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Is it Allergies or a Cold?

It’s winter and cold season is in full swing. But since colds and allergies share many of the same symptoms, it can be hard to tell if you’re coming down with something or suffering from allergies. Here are ways to help tell some of the differences between allergies and a cold, so you can find the right relief for your symptoms.

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This content is provided by Claritin Blue Sky Living®. Join for free today to get more ideas for allergyX allergy
An exaggerated response of the immune system to a substance that is ordinarily harmless.
relief.

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What Are Allergies?

If you have allergies, your immune systemX immune system
The body’s defense system that protects us against infections and foreign substances.
mistakes a substance that is ordinarily harmless to most people as a threat and goes into defense mode. These substances, that can come from sources like pollenX pollen
A fine, powdery substance, typically yellow, consisting of microscopic grains discharged from the male part of a flower called stamens or from the male cone of a tree.
, pet dander, moldX mold
Parasitic, microscopic fungi (like Alternaria) that float in the air like pollen. Mold spores are a common trigger for allergies and can be found in damp areas, such as the basement or bathroom, as well as outdoors in grass, leaf piles, hay, mulch or under mushrooms.
and dust mitesX dust mites
A common trigger for indoor allergies. They are microscopic mites that live in the fibers of pillows, mattresses, blankets and carpet. They live off of our dead skin cells. Inhalation of their droppings can cause allergic reactions such as runny nose, sneezing and nasal congestion.
are called allergens. Your allergies are not contagious.

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What is a Cold?

A cold happens when a virus makes its way into your body. Your immune systemX immune system
The body’s defense system that protects us against infections and foreign substances.
responds to this foreign invader by attacking the virus. Some of the cold symptoms, like runny nose and nasal congestion, can feel a lot like allergies so it can be hard to tell the difference. A cold is contagious. You can catch it when someone with a cold sneezes, coughs or touches you. 1 2

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Typical Characteristics of Allergies vs. a Cold
 

Typical Characteristics of Allergies vs. a Cold
an outline of a cloud

Learn Some of the Differences Between Allergies and a Cold

While colds and allergies can have similar symptoms, here are some questions to help you tell if you need to reach for a Claritin® product or curl up with a bowl of chicken noodle soup and binge watch your favorite shows:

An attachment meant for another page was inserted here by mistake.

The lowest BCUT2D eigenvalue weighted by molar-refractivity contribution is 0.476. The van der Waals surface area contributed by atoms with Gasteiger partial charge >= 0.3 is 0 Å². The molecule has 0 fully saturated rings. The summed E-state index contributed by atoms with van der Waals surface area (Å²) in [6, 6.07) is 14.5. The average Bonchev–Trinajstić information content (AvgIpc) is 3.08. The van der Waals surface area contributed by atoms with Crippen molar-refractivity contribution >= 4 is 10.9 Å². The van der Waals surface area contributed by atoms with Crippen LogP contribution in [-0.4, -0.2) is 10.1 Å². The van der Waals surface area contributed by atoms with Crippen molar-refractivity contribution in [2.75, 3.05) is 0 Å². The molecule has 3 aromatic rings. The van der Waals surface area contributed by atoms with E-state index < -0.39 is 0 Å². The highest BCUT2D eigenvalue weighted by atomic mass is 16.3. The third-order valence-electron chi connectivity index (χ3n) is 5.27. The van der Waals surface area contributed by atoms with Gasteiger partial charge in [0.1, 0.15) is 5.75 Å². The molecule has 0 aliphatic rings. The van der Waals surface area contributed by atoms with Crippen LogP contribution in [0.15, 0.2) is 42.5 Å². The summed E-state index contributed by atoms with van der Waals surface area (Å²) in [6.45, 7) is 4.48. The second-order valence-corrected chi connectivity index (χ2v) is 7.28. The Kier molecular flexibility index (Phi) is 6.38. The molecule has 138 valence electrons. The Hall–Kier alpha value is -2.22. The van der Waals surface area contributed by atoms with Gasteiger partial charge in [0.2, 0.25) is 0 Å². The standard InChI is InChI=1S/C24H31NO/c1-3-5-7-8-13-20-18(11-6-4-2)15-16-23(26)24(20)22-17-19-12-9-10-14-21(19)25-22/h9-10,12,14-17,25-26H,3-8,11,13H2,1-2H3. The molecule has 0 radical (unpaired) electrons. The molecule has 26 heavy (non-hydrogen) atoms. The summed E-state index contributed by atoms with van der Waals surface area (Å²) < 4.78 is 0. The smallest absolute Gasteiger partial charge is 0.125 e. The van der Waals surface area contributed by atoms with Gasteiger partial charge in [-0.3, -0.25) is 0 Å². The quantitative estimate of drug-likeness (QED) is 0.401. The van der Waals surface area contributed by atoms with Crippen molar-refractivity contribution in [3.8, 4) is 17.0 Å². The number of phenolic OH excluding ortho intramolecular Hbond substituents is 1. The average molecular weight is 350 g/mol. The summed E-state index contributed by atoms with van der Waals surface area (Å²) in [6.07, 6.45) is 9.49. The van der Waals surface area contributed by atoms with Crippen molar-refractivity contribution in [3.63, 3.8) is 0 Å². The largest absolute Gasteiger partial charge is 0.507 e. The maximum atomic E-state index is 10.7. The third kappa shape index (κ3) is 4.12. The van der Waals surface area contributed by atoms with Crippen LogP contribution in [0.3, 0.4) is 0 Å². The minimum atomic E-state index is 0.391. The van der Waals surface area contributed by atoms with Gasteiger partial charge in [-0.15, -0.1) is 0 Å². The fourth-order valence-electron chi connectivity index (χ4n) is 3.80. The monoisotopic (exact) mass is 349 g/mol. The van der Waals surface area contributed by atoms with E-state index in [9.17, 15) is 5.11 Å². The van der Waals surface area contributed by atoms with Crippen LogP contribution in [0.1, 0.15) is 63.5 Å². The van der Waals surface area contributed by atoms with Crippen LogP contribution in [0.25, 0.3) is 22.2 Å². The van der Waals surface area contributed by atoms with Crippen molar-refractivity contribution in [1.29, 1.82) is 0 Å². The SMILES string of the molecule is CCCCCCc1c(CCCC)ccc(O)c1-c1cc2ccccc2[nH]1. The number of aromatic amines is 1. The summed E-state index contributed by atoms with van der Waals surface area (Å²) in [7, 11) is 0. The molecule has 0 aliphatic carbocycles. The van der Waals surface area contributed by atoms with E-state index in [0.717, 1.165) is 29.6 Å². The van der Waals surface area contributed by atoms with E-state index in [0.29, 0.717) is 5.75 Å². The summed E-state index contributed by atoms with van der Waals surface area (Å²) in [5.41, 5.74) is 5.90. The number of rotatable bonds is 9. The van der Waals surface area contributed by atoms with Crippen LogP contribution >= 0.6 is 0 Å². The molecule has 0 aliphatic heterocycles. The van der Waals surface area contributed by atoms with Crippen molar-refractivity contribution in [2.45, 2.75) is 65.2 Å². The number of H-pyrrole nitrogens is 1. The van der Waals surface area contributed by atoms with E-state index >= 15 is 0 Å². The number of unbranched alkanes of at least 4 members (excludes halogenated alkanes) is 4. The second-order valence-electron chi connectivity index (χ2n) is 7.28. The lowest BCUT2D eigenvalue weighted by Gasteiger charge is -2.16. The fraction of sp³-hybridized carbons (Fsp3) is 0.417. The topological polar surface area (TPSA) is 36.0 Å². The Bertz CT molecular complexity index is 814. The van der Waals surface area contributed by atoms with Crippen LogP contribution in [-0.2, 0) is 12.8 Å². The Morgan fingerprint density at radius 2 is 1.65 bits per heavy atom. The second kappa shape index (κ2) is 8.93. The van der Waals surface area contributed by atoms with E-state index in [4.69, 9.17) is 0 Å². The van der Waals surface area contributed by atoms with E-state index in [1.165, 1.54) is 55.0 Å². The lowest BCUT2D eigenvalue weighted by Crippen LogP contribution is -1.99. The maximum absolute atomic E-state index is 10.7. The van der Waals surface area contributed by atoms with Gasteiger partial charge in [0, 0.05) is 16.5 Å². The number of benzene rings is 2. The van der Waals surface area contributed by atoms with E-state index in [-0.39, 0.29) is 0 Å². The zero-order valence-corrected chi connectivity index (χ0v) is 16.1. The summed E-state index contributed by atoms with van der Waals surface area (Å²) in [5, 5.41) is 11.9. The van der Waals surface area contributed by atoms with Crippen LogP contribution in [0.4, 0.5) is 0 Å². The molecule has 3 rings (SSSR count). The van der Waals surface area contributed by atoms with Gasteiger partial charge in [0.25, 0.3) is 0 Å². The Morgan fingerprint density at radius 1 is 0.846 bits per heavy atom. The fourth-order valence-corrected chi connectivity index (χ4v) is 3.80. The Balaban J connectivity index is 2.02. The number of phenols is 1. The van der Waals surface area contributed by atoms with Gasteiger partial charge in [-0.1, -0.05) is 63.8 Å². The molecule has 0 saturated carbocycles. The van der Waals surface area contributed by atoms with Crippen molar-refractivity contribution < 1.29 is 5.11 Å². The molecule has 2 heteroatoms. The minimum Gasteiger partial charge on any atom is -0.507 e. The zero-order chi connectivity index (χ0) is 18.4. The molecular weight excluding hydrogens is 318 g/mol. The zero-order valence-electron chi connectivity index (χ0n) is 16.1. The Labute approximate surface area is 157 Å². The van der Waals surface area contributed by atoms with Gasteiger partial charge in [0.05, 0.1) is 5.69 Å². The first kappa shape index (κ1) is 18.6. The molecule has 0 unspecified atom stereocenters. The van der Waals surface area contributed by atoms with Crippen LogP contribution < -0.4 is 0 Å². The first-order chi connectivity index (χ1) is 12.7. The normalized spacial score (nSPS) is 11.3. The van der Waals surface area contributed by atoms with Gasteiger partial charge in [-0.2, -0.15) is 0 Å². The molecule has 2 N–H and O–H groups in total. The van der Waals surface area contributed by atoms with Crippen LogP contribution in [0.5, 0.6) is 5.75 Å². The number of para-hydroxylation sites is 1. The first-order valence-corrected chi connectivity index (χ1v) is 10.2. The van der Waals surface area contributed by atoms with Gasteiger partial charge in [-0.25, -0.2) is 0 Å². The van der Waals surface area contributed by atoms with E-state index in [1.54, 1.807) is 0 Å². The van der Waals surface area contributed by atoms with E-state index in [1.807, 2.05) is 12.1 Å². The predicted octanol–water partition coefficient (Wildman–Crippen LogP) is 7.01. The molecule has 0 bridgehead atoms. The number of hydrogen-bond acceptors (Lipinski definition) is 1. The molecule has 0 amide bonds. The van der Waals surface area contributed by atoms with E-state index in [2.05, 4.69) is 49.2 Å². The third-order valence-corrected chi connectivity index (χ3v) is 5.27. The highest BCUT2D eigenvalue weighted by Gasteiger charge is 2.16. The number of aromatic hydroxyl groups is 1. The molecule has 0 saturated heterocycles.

1. How quickly did your symptoms strike?

AllergyX Allergy
An exaggerated response of the immune system to a substance that is ordinarily harmless.
symptoms tend to hit all at once when you come into contact with an allergenX allergen
A substance that your body perceives as foreign and harmful; initiates the allergic reaction.
. Symptoms of a cold usually appear one at a time and develop slowly over a few days.

2. How long have you had symptoms?

Colds typically run their course within 7-10 days. Allergy symptoms can last weeks or months, and will be present as long as you are exposed to the allergen. If your cold symptoms last longer than 10 days, talk to your doctor.

3. What color and texture is your mucus?

Runny nose and sneezing are common symptoms of both colds and allergies. But you can often tell the difference by looking at the color and texture of your mucus. If you have allergies, your mucus will typically be clear, thin and watery. If you have a cold, the mucus from coughing or sneezing may be thick and yellow or green. Yellow or green mucus could indicate an infection requiring medical attention.

4. Do you have body aches and pains?

Colds may come with slight body aches and pains. Allergies are not usually associated with body aches and pains.

5. What time of year is it?

Colds are more common during the winter months, but could also occur any time of the year. Indoor allergiesX Indoor allergies
Characterized by an overreaction of the immune system to certain allergens (see Allergens) commonly found indoors, such as mold spores, pet dander, cockroaches or dust mites (also called perennial allergies). Indoor allergies tend to last longer than allergies caused by exposure to outdoor…
can happen year-round and outdoor seasonal allergiesX seasonal allergies
A chronic disease characterized by an overreaction of the immune system to certain allergens commonly found outside, such as tree, grass, or weed pollens,or mold spores. Also called hay fever, outdoor allergies.
are more common in the spring through fall when pollenX pollen
A fine, powdery substance, typically yellow, consisting of microscopic grains discharged from the male part of a flower called stamens or from the male cone of a tree.
counts are high.1

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REFERENCES

  1. Treatment of the Common Cold in Children and Adults. American Family Physician. Accessed December 27, 2017.
  2. Common Colds: Protect Yourself and Others. Centers for Disease Control and Prevention. Accessed December 27, 2017.
  3. Allergies: Questions & Answers. Cleveland Clinic. Accessed November 5, 2017.

Today's pollen forecast

WHIPPANY, NJ
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